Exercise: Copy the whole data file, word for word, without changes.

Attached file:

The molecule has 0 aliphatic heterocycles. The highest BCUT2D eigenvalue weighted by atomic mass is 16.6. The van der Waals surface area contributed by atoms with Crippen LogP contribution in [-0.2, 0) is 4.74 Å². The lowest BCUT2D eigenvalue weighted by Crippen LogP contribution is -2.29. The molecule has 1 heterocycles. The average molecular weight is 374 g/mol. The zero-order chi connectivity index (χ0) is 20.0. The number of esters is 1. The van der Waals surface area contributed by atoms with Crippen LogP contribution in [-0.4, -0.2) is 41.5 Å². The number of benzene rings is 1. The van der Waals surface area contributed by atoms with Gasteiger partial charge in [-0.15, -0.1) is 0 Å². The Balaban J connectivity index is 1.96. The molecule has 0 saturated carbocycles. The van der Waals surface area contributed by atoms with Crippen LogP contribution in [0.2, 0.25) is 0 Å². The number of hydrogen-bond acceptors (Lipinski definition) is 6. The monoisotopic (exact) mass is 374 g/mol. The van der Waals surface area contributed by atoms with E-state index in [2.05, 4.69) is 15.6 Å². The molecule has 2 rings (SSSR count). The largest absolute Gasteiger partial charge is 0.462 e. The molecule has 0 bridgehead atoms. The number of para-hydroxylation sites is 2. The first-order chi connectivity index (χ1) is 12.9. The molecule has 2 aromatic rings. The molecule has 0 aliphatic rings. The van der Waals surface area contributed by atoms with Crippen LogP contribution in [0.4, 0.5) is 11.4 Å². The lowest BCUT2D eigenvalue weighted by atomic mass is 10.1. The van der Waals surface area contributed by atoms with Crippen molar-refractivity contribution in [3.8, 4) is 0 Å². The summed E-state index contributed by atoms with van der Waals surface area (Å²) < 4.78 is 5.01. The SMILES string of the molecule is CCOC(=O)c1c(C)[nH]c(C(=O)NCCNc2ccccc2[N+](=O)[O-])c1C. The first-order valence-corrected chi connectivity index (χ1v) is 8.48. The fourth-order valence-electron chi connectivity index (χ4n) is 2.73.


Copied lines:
The molecule has 0 aliphatic heterocycles. The highest BCUT2D eigenvalue weighted by atomic mass is 16.6. The van der Waals surface area contributed by atoms with Crippen LogP contribution in [-0.2, 0) is 4.74 Å². The lowest BCUT2D eigenvalue weighted by Crippen LogP contribution is -2.29. The molecule has 1 heterocycles. The average molecular weight is 374 g/mol. The zero-order chi connectivity index (χ0) is 20.0. The number of esters is 1. The van der Waals surface area contributed by atoms with Crippen LogP contribution in [-0.4, -0.2) is 41.5 Å². The number of benzene rings is 1. The van der Waals surface area contributed by atoms with Gasteiger partial charge in [-0.15, -0.1) is 0 Å². The Balaban J connectivity index is 1.96. The molecule has 0 saturated carbocycles. The van der Waals surface area contributed by atoms with Crippen LogP contribution in [0.2, 0.25) is 0 Å². The number of hydrogen-bond acceptors (Lipinski definition) is 6. The monoisotopic (exact) mass is 374 g/mol. The van der Waals surface area contributed by atoms with E-state index in [2.05, 4.69) is 15.6 Å². The molecule has 2 rings (SSSR count). The largest absolute Gasteiger partial charge is 0.462 e. The molecule has 0 bridgehead atoms. The number of para-hydroxylation sites is 2. The first-order chi connectivity index (χ1) is 12.9. The molecule has 2 aromatic rings. The molecule has 0 aliphatic rings. The van der Waals surface area contributed by atoms with Crippen LogP contribution in [0.4, 0.5) is 11.4 Å². The lowest BCUT2D eigenvalue weighted by atomic mass is 10.1. The van der Waals surface area contributed by atoms with Crippen molar-refractivity contribution in [3.8, 4) is 0 Å². The summed E-state index contributed by atoms with van der Waals surface area (Å²) < 4.78 is 5.01. The SMILES string of the molecule is CCOC(=O)c1c(C)[nH]c(C(=O)NCCNc2ccccc2[N+](=O)[O-])c1C. The first-order valence-corrected chi connectivity index (χ1v) is 8.48. The fourth-order valence-electron chi connectivity index (χ4n) is 2.73.